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NSW joins Victoria with promise of 3yo preschool

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A record-breaking investment, a cautious welcome, or ‘all tip and no iceberg’? CELA CEO Michele Carnegie talks to Amplify editor Bec Lloyd about the NSW ALP announcement this week of a half-billion dollar package for early learning in that state. Head to this article to see why the NSW election matters to you even if you are in another state or territory.

NSW ALP package

The NSW election promise package, in brief:
• Immediately increase three-year-old funding in community preschools by double the current government’s proposed funding for 2019-20.
• Fund three-year-olds in long day care (LDC) for the first time.
• Double current funding for three and four-year-olds in LDC
• Invest $292 million into a Little Kids Big Futures fund to improve access for disadvantaged children, boost mobile preschool services in rural and remote areas, and support Playgroups NSW as a pathway to preschool.
• Launch $18 million Specialist Early Intervention trial program to boost access to allied health professionals (eg speech pathologists) for three and four-year-olds in early education.
• Start a $10 million Early Childhood Education Professional Development program – providing support and training for early childhood education teachers and educators.
• Establish additional $15 million capital grants fund to increase access and participation with additional and expanded services.
• Boost funding for assessment and rating experts by $4 million to reduce the assessment and rating backlog.
• Establish a sector Ministerial Advisory Panel to meet at least quarterly
• Review and improve Outside School Hours Care and mobile preschool tender processes.
• Consult on and develop a long-term sector road-map.

Read the full announcement.

What was your first reaction to the announcement, Michele?

Michele Carnegie
Michele Carnegie, CEO Community Early Learning Australia

This announcement certainly hits the high notes on the areas that are important to our members and is a response to strong and collaborative advocacy.

The NSW ALP’s $500 million promised package of improvements in early childhood education aligns well with the issues and solutions that CELA put forward jointly with our colleagues earlier this year in addition to years of advocacy undertaken by CELA and previously Community Child Care Cooperative.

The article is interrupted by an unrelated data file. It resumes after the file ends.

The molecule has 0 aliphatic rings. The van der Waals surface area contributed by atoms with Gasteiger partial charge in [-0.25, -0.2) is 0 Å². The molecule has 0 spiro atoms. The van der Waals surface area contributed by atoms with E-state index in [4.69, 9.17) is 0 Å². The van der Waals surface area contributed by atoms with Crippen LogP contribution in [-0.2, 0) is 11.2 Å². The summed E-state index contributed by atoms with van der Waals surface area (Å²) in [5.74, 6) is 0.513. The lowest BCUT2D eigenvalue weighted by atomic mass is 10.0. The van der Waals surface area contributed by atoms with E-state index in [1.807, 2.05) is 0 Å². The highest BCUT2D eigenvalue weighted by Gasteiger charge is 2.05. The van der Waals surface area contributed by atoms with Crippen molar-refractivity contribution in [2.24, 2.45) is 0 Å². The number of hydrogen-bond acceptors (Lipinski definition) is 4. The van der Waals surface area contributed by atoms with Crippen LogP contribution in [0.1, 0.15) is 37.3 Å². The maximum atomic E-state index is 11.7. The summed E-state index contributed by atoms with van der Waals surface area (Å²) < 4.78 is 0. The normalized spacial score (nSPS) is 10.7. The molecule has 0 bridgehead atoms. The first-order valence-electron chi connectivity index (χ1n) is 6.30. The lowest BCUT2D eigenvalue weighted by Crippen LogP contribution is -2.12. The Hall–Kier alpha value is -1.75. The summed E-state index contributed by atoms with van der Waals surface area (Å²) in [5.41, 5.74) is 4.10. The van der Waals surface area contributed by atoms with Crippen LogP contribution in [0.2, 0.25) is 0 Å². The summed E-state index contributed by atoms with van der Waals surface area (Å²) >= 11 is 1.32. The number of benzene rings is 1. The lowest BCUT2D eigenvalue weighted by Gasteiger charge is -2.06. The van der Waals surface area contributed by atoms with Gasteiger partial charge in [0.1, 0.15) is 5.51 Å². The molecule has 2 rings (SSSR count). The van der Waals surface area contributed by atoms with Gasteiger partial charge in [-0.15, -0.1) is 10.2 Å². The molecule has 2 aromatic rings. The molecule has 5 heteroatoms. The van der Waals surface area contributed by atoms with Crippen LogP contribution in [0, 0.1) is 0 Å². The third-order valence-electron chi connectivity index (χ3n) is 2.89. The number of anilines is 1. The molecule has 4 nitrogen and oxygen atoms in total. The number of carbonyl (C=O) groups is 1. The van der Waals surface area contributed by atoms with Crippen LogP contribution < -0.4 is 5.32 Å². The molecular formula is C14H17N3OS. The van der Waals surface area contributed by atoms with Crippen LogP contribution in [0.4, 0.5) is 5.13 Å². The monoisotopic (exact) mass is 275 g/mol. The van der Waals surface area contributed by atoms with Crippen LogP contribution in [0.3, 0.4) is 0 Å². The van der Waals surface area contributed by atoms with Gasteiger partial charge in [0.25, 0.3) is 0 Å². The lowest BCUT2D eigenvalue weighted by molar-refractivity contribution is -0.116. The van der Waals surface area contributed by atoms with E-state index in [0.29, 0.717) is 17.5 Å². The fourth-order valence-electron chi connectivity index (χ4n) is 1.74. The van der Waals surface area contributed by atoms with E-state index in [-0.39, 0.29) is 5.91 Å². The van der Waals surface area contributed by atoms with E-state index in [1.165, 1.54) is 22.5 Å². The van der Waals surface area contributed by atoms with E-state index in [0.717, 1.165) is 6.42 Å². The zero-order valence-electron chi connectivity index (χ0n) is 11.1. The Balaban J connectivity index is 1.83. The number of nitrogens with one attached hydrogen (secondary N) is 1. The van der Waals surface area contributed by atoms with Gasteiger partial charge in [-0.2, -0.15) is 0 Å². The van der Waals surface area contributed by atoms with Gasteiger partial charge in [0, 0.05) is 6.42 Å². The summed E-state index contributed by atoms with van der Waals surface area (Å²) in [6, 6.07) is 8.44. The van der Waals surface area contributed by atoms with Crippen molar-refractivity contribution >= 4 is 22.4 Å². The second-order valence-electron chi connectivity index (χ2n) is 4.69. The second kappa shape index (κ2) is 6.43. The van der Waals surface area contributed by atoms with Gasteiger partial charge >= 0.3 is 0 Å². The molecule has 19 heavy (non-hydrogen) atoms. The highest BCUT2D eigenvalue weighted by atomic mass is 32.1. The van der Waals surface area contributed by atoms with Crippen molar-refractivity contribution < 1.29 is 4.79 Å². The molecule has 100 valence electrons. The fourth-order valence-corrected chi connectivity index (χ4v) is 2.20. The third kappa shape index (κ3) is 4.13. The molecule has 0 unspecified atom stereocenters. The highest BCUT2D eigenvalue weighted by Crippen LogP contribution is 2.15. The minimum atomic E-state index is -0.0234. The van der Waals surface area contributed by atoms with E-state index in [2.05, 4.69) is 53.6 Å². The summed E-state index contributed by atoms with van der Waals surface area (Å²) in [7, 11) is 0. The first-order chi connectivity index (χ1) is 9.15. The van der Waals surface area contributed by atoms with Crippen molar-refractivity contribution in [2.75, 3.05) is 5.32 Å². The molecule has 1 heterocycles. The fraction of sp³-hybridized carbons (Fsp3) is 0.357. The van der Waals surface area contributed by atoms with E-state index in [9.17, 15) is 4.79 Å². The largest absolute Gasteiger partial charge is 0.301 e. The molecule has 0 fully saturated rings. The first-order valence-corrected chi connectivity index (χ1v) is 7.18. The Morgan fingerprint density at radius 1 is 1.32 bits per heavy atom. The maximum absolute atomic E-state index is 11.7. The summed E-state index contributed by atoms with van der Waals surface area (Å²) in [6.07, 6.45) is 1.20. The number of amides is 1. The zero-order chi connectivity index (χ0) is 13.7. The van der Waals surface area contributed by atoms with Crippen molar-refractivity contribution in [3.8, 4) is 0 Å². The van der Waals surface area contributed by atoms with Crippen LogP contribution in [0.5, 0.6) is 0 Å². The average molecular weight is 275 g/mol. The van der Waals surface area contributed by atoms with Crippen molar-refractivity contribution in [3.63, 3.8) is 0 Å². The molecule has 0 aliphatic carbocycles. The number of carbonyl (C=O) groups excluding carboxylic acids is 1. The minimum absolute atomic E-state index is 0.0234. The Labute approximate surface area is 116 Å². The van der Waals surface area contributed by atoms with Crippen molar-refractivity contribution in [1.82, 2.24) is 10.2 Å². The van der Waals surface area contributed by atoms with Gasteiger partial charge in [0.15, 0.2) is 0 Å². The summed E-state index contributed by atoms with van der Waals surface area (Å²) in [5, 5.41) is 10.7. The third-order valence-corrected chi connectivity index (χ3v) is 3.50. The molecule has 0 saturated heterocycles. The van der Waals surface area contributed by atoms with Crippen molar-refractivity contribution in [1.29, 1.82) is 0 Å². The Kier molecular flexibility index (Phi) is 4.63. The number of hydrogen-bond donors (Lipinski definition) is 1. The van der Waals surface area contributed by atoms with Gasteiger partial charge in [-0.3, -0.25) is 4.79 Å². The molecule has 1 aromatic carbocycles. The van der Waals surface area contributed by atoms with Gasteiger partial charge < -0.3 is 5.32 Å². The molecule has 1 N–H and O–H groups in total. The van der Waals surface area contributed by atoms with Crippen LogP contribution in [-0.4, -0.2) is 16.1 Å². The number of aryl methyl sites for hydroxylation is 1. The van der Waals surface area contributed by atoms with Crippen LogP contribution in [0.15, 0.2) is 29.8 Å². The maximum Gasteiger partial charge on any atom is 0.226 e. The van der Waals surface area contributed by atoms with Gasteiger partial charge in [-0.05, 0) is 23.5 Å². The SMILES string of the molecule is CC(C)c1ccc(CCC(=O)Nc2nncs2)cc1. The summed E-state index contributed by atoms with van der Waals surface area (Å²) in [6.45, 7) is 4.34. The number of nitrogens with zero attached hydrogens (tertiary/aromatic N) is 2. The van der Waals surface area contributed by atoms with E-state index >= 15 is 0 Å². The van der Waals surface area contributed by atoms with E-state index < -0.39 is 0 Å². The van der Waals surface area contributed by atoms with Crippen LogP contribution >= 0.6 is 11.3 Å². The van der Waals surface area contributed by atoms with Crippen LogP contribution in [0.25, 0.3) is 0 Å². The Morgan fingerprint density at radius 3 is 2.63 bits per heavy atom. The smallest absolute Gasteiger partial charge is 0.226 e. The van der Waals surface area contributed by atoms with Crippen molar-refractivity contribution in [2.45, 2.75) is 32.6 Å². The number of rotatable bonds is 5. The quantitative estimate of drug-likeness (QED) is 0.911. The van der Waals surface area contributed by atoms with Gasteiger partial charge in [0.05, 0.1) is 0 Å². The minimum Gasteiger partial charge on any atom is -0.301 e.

It is a welcomed acknowledgement that we have been heard. It’s clear that the ALP are willing to listen to sector advice to improve the quality and reach of early childhood education.

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Overall, one of the biggest positives I see in the ALP announcement is the acknowledgement they are investing in education and that children are the beneficiaries. It’s a relief from the outdated and inefficient policies that prioritise workforce participation over early education and meeting the needs of our most disadvantaged children.

Around 80% of this NSW package is apparently based on federal funds, not NSW budget.

What about implementation timing? Why is that so important?

Now that it’s clear the ALP is listening to us, we need a commitment from Michael Daley and Kate Washington at state level, and Bill Shorten and Amanda Rishworth nationally, that they will keep listening and commit to immediate action.

NSW ALP leader Michael Daley announces $500million funding for early learning
NSW ALP leader Michael Daley announces $500million funding for early learning

Whenever we see these stories the politicians are pictured with children who may never receive the benefit of what is being announced. Every year of policy delay or incremental implementation means thousands more children starting school without the foundation skills they need to thrive.

We understand that much – if not all – of this announcement is dependent on two elections: the Federal Government also has to change hands and the new ALP government would have to get significant saving measures through the Parliament after taking office. Around 80% of this NSW package is apparently based on federal funds, not NSW budget.

I would like to see more detail on what the plan is for early education if there is a changeover in the NSW government and not the Australian government.

Implementation of this significant package must go ahead irrespective of savings measures – early education is too important.

Assuming all the political ducks line up in a row and the package is implemented in NSW, do you have any concerns about implementation?

There will always be detail to work through in a new policy and funding rollout, especially if there’s a new government. Initially, my focus is on the need for strict spending rules to make sure the funds perform as intended.

The funding must go entirely to reducing out of pocket expenses for families, improving the quality of preschool programs, and guaranteeing a qualified early childhood teacher for all three-year-olds as well as four-year-olds. Monitoring will be essential to ensure it isn’t misused to increase profits in some services.

Another area where spending rules and monitoring are essential, is in the prevention of “fee creep” in LDC. For instance, preventing providers from increasing fees for two-year-olds while promising lower fees for three and four year olds.

You mentioned the language of this announcement earlier, what message does it send that this package is framed around education rather than “childcare”?